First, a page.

Diving into the depths: Philadelphia Phillies

Leave a comment

This is part of a 30-article series looking at each team’s depth chart headed into spring training.
Philadelphia Phillies
Rotation
1. Roy Halladay
2. Cole Hamels
3. Joe Blanton
4. J.A. Happ
5. Jamie Moyer
6. Kyle Kendrick
7. Antonio Bastardo
8. Jose Contreras
9. Drew Carpenter
10. Ryan Vogelsong
11. Joe Savery
Barring the addition of Pedro Martinez or another veteran, Kendrick figures to hold down the fifth spot at the start of the year, since Moyer is going to be recovering from his surgeries. I feel a little bit better about that than I would have a year ago, mainly because he improved his groundball rate in Triple-A. Still, he doesn’t miss bats. Contreras would likely prove to be a superior option, but the Phillies signed him intending to use him in the pen.
Bullpen
1. Brad Lidge
2. Ryan Madson
3. Danys Baez
4. J.C. Romero
5. Chad Durbin
6. Jose Contreras
7. Antonio Bastardo
8. Sergio Escalona
9. Jamie Moyer
10. Kyle Kendrick
11. Mike Zagurski
12. Phillippe Aumont
13. Scott Mathieson
14. David Herndon
15. Ehren Wassermann
16. Ryan Vogelsong
17. Pat Overholt
18. Bill White
Six spots are spoken for, but only if Lidge (knee) and Romero (elbow) can return from their surgeries in time for Opening Day. The Phillies still figure to add another left-hander from a group that includes Joe Beimel and Alan Embree.


Catcher
1. Carlos Ruiz
2. Brian Schneider
3. Paul Hoover
4. Dane Sardinha
First base
1. Ryan Howard
2. Ross Gload
3. Andy Tracy
Second base
1. Chase Utley
2. Juan Castro
3. Placido Polanco
4. Cody Ransom
Third base
1. Placido Polanco
2. Greg Dobbs
3. Juan Castro
4. Cody Ransom
Shortstop
1. Jimmy Rollins
2. Juan Castro
3. Cody Ransom
4. Brian Bocock
The Phillies were aggressive in going after Castro, even though they really could have used someone better in a reserve role, particularly since they lost Jason Donald (in the Cliff Lee trade) as another potential fallback. Fortunately, Polanco is their only infielder with a spotty track record as far as health and even he’s played in 140 games in three straight seasons.
Left field
1. Raul Ibanez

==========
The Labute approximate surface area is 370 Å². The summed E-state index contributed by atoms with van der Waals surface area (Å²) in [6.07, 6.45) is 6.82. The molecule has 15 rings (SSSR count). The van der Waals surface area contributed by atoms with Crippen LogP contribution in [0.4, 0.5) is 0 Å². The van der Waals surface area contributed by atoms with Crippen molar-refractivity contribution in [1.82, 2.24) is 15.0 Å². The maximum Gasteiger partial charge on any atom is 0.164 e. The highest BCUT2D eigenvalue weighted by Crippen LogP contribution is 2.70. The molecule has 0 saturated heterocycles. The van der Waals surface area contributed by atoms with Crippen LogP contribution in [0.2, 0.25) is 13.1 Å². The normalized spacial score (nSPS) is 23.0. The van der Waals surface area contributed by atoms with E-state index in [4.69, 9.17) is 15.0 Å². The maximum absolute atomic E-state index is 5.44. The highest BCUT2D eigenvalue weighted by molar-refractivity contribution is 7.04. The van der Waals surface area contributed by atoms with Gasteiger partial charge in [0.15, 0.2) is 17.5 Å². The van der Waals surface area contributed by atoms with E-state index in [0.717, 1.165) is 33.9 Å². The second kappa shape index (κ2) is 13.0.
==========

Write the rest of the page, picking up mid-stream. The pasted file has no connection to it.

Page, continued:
2. Ben Francisco
3. John Mayberry Jr.
4. Ross Gload
5. Dewayne Wise
Center field
1. Shane Victorino
2. Ben Francisco
3. Dewayne Wise
4. Chris Duffy
Right field
1. Jayson Werth
2. Ben Francisco
3. John Mayberry Jr.
4. Ross Gload
5. Dewayne Wise
The outfield depth isn’t in question. Francisco would be a perfectly adequate regular at any of the three spots, and Mayberry would offer power off the bench if any starters go down. Assuming that everyone is healthy, Mayberry will return to Triple-A. The Phillies are set with a bench of Francisco, Gload, Dobbs, Castro and Schneider.

Noah Syndergaard on Mets extending Jacob deGrom: ‘Pay the man already.’

Michael Reaves/Getty Images
Leave a comment

March has marked contract extension season across Major League Baseball. Just in the last week, we have seen Justin Verlander, Chris Sale, Brandon Lowe, Alex Bregman, Ryan Pressly, Mike Trout, Eloy Jiménez, Blake Snell, and Paul Goldschmidt sign extensions. Nolan Arenado, Luis Severino, and Aaron Nola also notably signed extensions during the offseason.

One name strikingly absent from that list: Mets ace Jacob deGrom. The reigning NL Cy Young Award winner is coming off of a season in which he posted a 1.70 ERA with 269 strikeouts and 46 walks across 217 innings. It’s the lowest ERA by a qualified starter since Zack Greinke‘s 1.66 in 2015. Prior to Greinke, no pitcher had posted an ERA of 1.70 or lower since Greg Maddux in 1994-95 (1.56, 1.63).

deGrom is earning $17 million this season and will enter his fourth and final year of arbitration eligibility going into the 2020 season. He will turn 31 years old in June, but is an obvious extension candidate for the Mets, who have built arguably their most competitive team since 2015, when the club lost the World Series in five games to the Royals. Thus far, though, the Mets and deGrom haven’t been able to get anywhere in extension talks.

deGrom’s rotation mate Noah Syndergaard is watching. Per MLB.com’s Anthony DiComo, Syndergaard said, “I think Jake’s the best pitcher in baseball right now. I think he deserves whatever amount he’s worth. I want them to keep him happy so when it does come time for him to reach free agency, he stays on our side pitching for the Mets. I just think they should quit all the fuss and pay the man already.”

Syndergaard added that the recent extension trend around baseball — and deGrom’s lack of an extension to date — sends a message. He said, “I think so, yes, because of what you see in what’s going on in baseball right now. If there wasn’t a trend of other guys getting contract extensions, then I don’t know what the circumstance would be. But you see Chris Sale, Verlander getting extensions. I think it’s time Jacob gets one too.”

Part of the equation behind the recent rash of extensions is the stagnation of free agency. Craig Kimbrel and Dallas Keuchel — two of baseball’s better pitchers — have gone through almost an entire spring training without being signed. Bryce Harper and Manny Machado didn’t find new homes until late February. Free agents in their 30’s are largely being underpaid or otherwise forgotten about. Extensions represent financial security for young and old players alike. Syndergaard himself can become a free agent after the 2021 season, so if deGrom’s prospects improve, then so too will his, at least without knowing the details of the next collective bargaining agreement which will be put into place ahead of the 2022 season.